The New Mexico Museum of Art is slated to hold the grand opening for Vladem Contemporary, its new contemporary satellite wing, this week (10 am-5 pm Saturday, Sept. 23 and Sunday, Sept. 24. Free. 404 Montezuma Ave., (505) 476-5072), and with the inaugural exhibit Shadow and Light featuring names like Erika Wanenmacher, Judy Chicago, Yayoi Kusama, Virgil Ortiz and many more, it should be a big deal. Also notable? Officials announced late last week that the space finally has a dedicated curator—Alexandra Terry. Terry comes to Santa Fe by way of the Museum of Contemporary Art Santa Barbara, where she served in a similar role, and she has other impressive bonafides, too, including seven years as a curator in London for a nonprofit Iranian arts organization, as an archivist and as an arts collective member. Since Monday was Terry’s first day on the job, we thought it would be a great idea to get in the mix straight away with a few Qs. This interview has been edited for length and clarity.
You’ve got a wide array of impressive positions on your resume—what made you want to come work at Vladem Contemporary/in New Mexico?
I grew up in Colorado, in Denver, and when I was in junior high school, my father bought some land in Northern New Mexico, just across the border [near Questa], and that led to a period spending a lot of time just north of Taos and really falling in love with landscape, the land, the community; it’s almost a second or third home. Most of my adult life, my father has lived here, so I’ve felt sort of a connection to the place. So, when I saw the job listing, I just became fascinated with the history of the museum and really excited about the potential of joining at this historic moment.
I have never lived here, but I’ve spent a good amount of time and have that familial connection. As I flew over Los Angeles yesterday, I shed a tear, but there’s a really different kind of beauty, a striking beauty, to the desert and the mountain regions.
It’s only your first day, but do you have specific goals for what you’d like to do just yet?
I think my priority is to connect with this community, and a big part of that is becoming acquainted with my amazing colleagues, who have all been so amazing and open. I’d like to do a listening tour, a meeting tour to get to know folks in the community. The artists working in the region have a deeper understanding of the land and the city, and that will help me in terms of...exhibition goals.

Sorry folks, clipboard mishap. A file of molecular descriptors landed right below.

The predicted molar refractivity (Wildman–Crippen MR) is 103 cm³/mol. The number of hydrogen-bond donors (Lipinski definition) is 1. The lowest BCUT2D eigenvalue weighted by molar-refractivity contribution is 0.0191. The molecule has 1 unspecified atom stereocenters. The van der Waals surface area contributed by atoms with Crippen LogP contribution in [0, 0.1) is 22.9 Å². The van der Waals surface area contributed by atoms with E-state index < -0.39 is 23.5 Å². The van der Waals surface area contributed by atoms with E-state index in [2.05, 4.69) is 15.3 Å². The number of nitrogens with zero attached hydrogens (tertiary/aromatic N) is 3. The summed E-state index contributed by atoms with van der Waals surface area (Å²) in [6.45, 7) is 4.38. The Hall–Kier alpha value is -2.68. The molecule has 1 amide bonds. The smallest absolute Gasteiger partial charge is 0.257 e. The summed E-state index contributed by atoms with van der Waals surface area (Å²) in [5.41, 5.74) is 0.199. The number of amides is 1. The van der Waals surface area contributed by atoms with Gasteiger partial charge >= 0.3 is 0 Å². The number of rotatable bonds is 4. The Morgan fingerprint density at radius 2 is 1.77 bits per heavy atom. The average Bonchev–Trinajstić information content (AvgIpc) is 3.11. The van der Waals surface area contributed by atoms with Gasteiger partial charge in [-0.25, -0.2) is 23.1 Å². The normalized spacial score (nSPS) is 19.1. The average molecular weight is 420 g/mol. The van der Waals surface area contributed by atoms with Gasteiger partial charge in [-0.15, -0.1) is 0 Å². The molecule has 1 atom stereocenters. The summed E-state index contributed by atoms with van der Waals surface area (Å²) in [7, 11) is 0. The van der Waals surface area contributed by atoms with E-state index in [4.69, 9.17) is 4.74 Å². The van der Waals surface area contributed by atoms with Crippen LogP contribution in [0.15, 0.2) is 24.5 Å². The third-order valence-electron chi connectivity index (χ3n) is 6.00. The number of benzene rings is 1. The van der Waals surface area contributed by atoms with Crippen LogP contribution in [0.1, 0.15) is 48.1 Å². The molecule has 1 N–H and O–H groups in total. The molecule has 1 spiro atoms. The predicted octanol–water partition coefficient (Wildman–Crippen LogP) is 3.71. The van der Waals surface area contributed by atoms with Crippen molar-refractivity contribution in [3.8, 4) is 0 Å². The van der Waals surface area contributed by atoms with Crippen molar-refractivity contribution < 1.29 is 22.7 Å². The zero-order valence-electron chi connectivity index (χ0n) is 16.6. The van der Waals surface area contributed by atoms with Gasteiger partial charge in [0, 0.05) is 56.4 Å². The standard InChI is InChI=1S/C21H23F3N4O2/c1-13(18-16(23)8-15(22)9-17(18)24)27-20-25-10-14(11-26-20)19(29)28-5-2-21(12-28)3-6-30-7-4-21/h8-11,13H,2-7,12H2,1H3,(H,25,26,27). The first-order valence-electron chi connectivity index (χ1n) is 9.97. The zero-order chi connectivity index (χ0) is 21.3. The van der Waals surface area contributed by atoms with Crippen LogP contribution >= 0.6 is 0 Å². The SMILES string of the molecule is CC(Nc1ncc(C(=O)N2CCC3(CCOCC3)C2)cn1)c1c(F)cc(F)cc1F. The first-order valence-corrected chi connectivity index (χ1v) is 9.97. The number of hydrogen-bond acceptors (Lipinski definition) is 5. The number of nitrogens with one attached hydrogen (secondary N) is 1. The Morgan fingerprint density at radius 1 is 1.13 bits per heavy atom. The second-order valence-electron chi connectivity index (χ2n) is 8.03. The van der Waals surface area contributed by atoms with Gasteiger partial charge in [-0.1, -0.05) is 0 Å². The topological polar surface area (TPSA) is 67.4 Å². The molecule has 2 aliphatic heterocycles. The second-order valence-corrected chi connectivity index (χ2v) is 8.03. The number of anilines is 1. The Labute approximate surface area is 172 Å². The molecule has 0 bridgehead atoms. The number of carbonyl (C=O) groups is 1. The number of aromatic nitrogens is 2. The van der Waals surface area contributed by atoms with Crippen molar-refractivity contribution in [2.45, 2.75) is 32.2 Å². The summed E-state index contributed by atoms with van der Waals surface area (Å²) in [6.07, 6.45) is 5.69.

Given the controversy surrounding this particular museum, and the “Multi-cultural” mural coming down—which you obviously had no part in whatsoever—do you believe curators have an ethical responsibility to the communities in which they work, and, if so, how might that be applicable?
Sure. Yeah. I mean, I know so little about the mural controversy, so I can’t speak to that with any sort of accuracy, but what I can say is that collaboration is incredibly important to my curatorial practice. It’s not just about me working with artists—and I primarily work with living artists—it’s about working with the folks around me and creating relationships with civic bodies, local buzz, other art institutions. I think that all art institutions can really benefit from having a wide array of voices.
In my previous role at the Museum of Contemporary Art Santa Barbara, for every exhibition I worked closely with the engagement team to identify pockets of the community to really expand upon context...The artwork is here for the public, the local and regional folks and the folks passing through, and any time you can provide more context with the individuals who come to engage it’s deeper.
[When it comes to younger people] I had the privilege of growing up with parents who are artists and people who love culture, though the arts are not always as easily accessible to all individuals and all communities. But accessibility is a major priority of mine. This museum space is for all, and that is the responsibility of the entire staff. That goes across departments to make sure people feel welcome here. A curator’s job is as someone who serves the community. There will be times when there is artwork on view that’s challenging, yes, but how can a curator collaborate with others or create an opportunity for more context so young people feel welcome, curious and engaged? The arts, we know, are incredibly important to young folks in terms of education, socialization and forming relationships with the community around them.